Uefa president Ceferin says body 'will not give in to blackmail' on Super League

Gareth Bale celebrates victory in the Champions League final
Gareth Bale helped Real Madrid win last season's Champions League crown

Uefa president Aleksander Ceferin has warned Europe's biggest clubs that the body will never give in to "blackmail".

Discussions took place among some clubs last February about a breakaway Super League. Uefa responded by giving more Champions League slots to clubs from the bigger leagues, starting next term.

But Ceferin says he will not allow a "closed league" for the elite clubs.

"Quite simply, money does not rule and the football pyramid must be and will be respected," said the Slovenian.

"To some leagues, I will say: we will never give in to the blackmail of those who think they can manipulate small leagues.

"Why be afraid of dialogue? Why be afraid of telling them face to face how we could shape the future together, hand in hand, in the best interests of football?

"And why be afraid to tell them openly what we will never accept?"

Ceferin, who has promised to revamp the game over the next five years, said Uefa, European football's governing body, would discuss the long-term 'strategic vision' with clubs, leagues and players, adding that they "are not our enemies".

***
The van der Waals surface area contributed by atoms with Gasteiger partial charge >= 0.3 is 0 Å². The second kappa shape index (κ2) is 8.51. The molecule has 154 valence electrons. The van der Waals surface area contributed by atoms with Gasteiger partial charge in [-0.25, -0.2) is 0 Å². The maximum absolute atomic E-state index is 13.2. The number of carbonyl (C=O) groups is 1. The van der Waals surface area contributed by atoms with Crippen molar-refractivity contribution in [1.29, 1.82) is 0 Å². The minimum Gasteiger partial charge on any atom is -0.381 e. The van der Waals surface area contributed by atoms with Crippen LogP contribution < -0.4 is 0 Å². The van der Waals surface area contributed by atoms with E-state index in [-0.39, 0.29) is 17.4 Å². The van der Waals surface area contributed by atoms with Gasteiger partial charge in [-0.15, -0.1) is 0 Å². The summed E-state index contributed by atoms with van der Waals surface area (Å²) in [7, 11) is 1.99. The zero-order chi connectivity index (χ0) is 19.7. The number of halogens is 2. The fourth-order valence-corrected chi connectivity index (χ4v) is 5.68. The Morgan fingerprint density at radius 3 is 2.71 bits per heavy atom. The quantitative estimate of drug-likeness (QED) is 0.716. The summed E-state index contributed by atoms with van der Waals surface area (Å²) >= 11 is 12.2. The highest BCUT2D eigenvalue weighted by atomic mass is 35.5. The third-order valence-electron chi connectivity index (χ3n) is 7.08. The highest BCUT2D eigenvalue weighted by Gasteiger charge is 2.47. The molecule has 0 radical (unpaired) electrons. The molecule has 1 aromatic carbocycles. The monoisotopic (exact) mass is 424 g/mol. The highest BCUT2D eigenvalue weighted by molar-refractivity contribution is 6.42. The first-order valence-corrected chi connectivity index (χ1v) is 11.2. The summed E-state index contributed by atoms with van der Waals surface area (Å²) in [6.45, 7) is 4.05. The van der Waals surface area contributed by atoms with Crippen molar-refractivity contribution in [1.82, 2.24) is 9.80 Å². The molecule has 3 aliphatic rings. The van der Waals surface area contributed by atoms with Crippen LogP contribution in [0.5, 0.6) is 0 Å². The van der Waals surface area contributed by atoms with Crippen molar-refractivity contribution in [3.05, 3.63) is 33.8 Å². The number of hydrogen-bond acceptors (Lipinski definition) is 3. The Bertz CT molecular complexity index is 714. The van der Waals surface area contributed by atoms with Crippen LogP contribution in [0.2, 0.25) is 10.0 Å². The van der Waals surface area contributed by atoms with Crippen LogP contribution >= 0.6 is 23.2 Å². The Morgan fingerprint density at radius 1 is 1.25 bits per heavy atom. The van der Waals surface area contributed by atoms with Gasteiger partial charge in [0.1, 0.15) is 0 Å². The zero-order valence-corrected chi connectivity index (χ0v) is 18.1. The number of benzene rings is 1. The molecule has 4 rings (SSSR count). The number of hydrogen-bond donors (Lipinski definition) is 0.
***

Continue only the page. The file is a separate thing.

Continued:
He has also promised one million euros (£854,992) to each of the 55 member associations as a "solidarity payment" from Uefa's revenue.

"This five-year plan will not be forced on you, it will not come out of the blue, as may have happened in the past," he said, in an address aimed at the clubs at a Uefa Congress in Helsinki.

"It will not be drafted by some anonymous bureaucrat and his paper-pushers hidden away on the shores of Lake Geneva.

"We will work together to rectify the imbalances as much as possible - problems and imbalances for which you are also responsible."

Meanwhile, Football Association of Ireland chief executive John Delaney has been voted on to Uefa's executive committee for the first time, joining former Manchester United chief executive David Gill on the eight-man board.

Delaney received the second highest number of votes of the 11 candidates, and Gill came sixth.

Football Association of Wales vice-president Kieran O'Connor was unsuccessful, attracting the fewest number of votes.

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